Stevie Nicks has never gone out of fashion, but in the past few years her star has been on the rise: with a Glee episode dedicated to Rumours, a showstopping cameo on American Horror Story: Coven, and a mentor spot on The Voice.
In advance of the October 7 release of 24 Karat Gold, a collection of songs she wrote between 1969 and 1987 and demoed on cassettes that she stored in shoeboxes, she spoke with Michael Martin at her Los Angeles home about her career, love affairs, and why she cherishes her gay fans. Read the full story, "Edge of Everything;" these are five things you don't want to miss.
On American Horror Story: Coven:
“I called [Ryan Murphy] and said, ‘You know, I could do just a walk-through in a long black dress and just be like, ‘Hello witches, goodbye witches!’ Just something really dramatic and fun.” Murphy immediately summoned her to New Orleans, where production on AHS: Coven was under way. She showed up on set and was handed a 20-page script, which induced “a panic attack,” as she puts it. “I’m not an actress, never wanted to be an actress. I can’t remember lines. I have to have a teleprompter.” She ultimately played the show’s version of Glinda, a good witch with powers who chooses not to practice. She sang “Seven Wonders,” “Rhiannon,” and “Has Anyone Ever Written Anything for You” as Jessica Lange looked on and wept. Twitter instantly went crazy. “My favorite thing of all time is those scenes with Jessica Lange,” she says. “That show took my music to a lot of people. Television is really the new movies. I love sitting right there on my big couch watching TV by myself. A couple of hours of Law and Order, and I’m good.”
On aspirin vs. cocaine:
Nicks went to a plastic surgeon in 1985, who found a hole in her nasal cartilage big enough to cause a brain hemorrhage with her next introduction of pharmaceuticals. “He said, ‘I know people who probably do more drugs than you who don’t have a hole in their nose like this, so what have you done differently?’ ” she says. “I would get terrible headaches, so I used to put aspirin in water, then take an eyedropper and put the aspirin in my nose. I thought I was being the best nurse ever. The plastic surgeon said, ‘Well, the aspirin ate your nose, not the coke.’ ”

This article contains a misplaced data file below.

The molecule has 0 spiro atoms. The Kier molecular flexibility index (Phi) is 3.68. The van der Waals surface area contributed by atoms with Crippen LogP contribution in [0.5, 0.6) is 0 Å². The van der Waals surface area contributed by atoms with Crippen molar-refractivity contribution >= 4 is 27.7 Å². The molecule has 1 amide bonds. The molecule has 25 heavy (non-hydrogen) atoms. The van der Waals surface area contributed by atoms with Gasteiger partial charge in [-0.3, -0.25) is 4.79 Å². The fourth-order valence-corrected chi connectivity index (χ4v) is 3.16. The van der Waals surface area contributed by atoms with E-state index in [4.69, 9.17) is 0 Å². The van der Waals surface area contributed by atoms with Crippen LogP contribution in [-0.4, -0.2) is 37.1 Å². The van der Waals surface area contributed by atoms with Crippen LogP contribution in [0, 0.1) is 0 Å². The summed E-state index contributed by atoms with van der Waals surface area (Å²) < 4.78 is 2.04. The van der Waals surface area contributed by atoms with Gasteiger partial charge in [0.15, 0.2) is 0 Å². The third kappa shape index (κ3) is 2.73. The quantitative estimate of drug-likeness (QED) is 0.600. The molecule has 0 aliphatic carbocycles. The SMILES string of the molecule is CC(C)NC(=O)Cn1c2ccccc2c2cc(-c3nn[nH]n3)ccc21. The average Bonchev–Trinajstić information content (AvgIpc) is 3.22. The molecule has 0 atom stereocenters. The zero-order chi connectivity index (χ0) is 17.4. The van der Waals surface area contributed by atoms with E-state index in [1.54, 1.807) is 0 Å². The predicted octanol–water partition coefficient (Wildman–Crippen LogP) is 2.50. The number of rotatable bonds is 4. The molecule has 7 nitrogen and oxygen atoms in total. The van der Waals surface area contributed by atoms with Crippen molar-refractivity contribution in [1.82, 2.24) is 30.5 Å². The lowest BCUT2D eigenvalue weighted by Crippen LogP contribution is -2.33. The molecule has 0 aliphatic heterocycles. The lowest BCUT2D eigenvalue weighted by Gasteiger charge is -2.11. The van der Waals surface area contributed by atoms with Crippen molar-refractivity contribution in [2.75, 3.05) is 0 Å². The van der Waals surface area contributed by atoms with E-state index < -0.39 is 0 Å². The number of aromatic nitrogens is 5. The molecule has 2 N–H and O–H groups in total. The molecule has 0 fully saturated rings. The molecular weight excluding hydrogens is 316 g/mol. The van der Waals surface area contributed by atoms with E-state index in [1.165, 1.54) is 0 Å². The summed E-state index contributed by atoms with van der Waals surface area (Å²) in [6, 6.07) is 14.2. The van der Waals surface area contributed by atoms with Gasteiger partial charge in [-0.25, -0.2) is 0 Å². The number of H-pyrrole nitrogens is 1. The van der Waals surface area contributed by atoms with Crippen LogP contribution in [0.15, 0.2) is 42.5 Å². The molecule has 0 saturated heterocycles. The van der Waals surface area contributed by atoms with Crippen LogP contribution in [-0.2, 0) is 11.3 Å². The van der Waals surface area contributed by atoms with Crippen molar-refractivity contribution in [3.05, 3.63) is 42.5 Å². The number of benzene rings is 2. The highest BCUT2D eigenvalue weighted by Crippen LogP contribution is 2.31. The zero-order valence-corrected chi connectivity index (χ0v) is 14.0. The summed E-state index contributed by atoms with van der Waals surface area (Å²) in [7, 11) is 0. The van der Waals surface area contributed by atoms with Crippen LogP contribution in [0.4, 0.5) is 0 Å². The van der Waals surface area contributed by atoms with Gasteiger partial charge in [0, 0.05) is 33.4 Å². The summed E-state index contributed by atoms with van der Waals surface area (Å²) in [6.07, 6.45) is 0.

On the current state of gayness & coming out:
“I can’t say that I’m so glad that gay people like my music, because I have never looked at gay people as different from any other people,” she says. “We are all one consciousness. The fact that anybody loves my music makes me feel very good, because this is what I do. I didn’t get married; I don’t have kids. I have lots of godchildren, but it is just me and my dogs. And then I have my straight friends and I have my gay friends.”
“The idea of carrying that secret around would have killed me. So I wouldn’t have [been in the closet]. If I were gay, the second that I knew, I would have said, ‘OK, everybody, this is how it is, and either you still like me or I don’t care.’ I think that if you are gay, you just have to say ‘It’s great!’ And hopefully you will find a great relationship. And hopefully all the straight people will find a relationship. And hopefully all the people like me who don’t care about having a relationship will continue to not care and just have a great dog. I’m not putting relationships down — I’ve had amazing relationships. But that is how I look at life.”
On Night of 1,000 Stevies:
“I was so tickled because Halloween is my night!” she says of her very specific approach to fashion. “I read about it and told my dad, ‘It’s a huge party thrown by fabulous gay men and women. They love my clothes and my fashion and my songs, and they all go to it and play my music and lip synch!’ And my dad was very conservative, but he said, ‘That is really great, honey!’ One day I’m going to show up, and they are not going to know it, because I’m going to be dressed as the best Stevie ever,” she says. “I will be unrecognizably fantastic until I go up on stage and take the mic and burst into ‘Edge of Seventeen’ and blow everyone away.”
On the advice she gives for living a full life:
“The best thing I actually said to all of [The Voice contestants] was, ‘No matter what happens after this, just this day, never forget about it. It’s a dream come true. Take everything that happens today and tomorrow with you for the rest of your life and just totally dig on it, and tell everybody the story. Enjoy it, and think about it when you’re going to sleep, and never forget it. Because these kinds of times never come again.’ ”